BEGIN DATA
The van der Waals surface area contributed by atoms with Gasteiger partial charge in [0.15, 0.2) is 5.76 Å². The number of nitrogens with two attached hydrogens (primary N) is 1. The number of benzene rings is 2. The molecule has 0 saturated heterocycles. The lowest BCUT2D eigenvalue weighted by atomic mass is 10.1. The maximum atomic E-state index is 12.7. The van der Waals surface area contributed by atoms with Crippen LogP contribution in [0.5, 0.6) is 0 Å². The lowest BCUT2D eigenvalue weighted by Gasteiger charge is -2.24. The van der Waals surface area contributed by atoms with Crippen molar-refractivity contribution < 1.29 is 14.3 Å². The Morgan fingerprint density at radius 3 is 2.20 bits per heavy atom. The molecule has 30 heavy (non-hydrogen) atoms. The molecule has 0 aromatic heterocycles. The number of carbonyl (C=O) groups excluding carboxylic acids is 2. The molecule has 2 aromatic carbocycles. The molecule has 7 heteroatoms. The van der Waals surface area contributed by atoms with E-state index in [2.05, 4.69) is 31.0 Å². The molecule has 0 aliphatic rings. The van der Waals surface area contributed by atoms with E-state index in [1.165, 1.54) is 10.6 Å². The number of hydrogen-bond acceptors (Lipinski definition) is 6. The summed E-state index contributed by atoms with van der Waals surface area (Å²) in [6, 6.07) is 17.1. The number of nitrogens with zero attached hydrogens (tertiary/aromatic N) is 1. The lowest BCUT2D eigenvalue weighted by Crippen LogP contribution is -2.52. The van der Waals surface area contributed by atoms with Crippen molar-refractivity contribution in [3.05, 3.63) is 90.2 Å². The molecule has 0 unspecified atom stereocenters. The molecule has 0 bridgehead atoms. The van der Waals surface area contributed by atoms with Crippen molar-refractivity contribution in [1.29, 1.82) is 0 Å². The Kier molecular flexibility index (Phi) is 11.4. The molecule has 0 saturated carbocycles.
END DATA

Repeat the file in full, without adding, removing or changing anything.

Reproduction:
The van der Waals surface area contributed by atoms with Gasteiger partial charge in [0.15, 0.2) is 5.76 Å². The number of nitrogens with two attached hydrogens (primary N) is 1. The number of benzene rings is 2. The molecule has 0 saturated heterocycles. The lowest BCUT2D eigenvalue weighted by atomic mass is 10.1. The maximum atomic E-state index is 12.7. The van der Waals surface area contributed by atoms with Crippen LogP contribution in [0.5, 0.6) is 0 Å². The lowest BCUT2D eigenvalue weighted by Gasteiger charge is -2.24. The van der Waals surface area contributed by atoms with Crippen molar-refractivity contribution < 1.29 is 14.3 Å². The Morgan fingerprint density at radius 3 is 2.20 bits per heavy atom. The molecule has 30 heavy (non-hydrogen) atoms. The molecule has 0 aromatic heterocycles. The number of carbonyl (C=O) groups excluding carboxylic acids is 2. The molecule has 2 aromatic carbocycles. The molecule has 7 heteroatoms. The van der Waals surface area contributed by atoms with E-state index in [2.05, 4.69) is 31.0 Å². The molecule has 0 aliphatic rings. The van der Waals surface area contributed by atoms with E-state index in [1.165, 1.54) is 10.6 Å². The number of hydrogen-bond acceptors (Lipinski definition) is 6. The summed E-state index contributed by atoms with van der Waals surface area (Å²) in [6, 6.07) is 17.1. The number of nitrogens with zero attached hydrogens (tertiary/aromatic N) is 1. The lowest BCUT2D eigenvalue weighted by Crippen LogP contribution is -2.52. The van der Waals surface area contributed by atoms with Crippen molar-refractivity contribution in [3.05, 3.63) is 90.2 Å². The molecule has 0 unspecified atom stereocenters. The molecule has 0 bridgehead atoms. The van der Waals surface area contributed by atoms with Crippen molar-refractivity contribution in [1.29, 1.82) is 0 Å². The Kier molecular flexibility index (Phi) is 11.4. The molecule has 0 saturated carbocycles.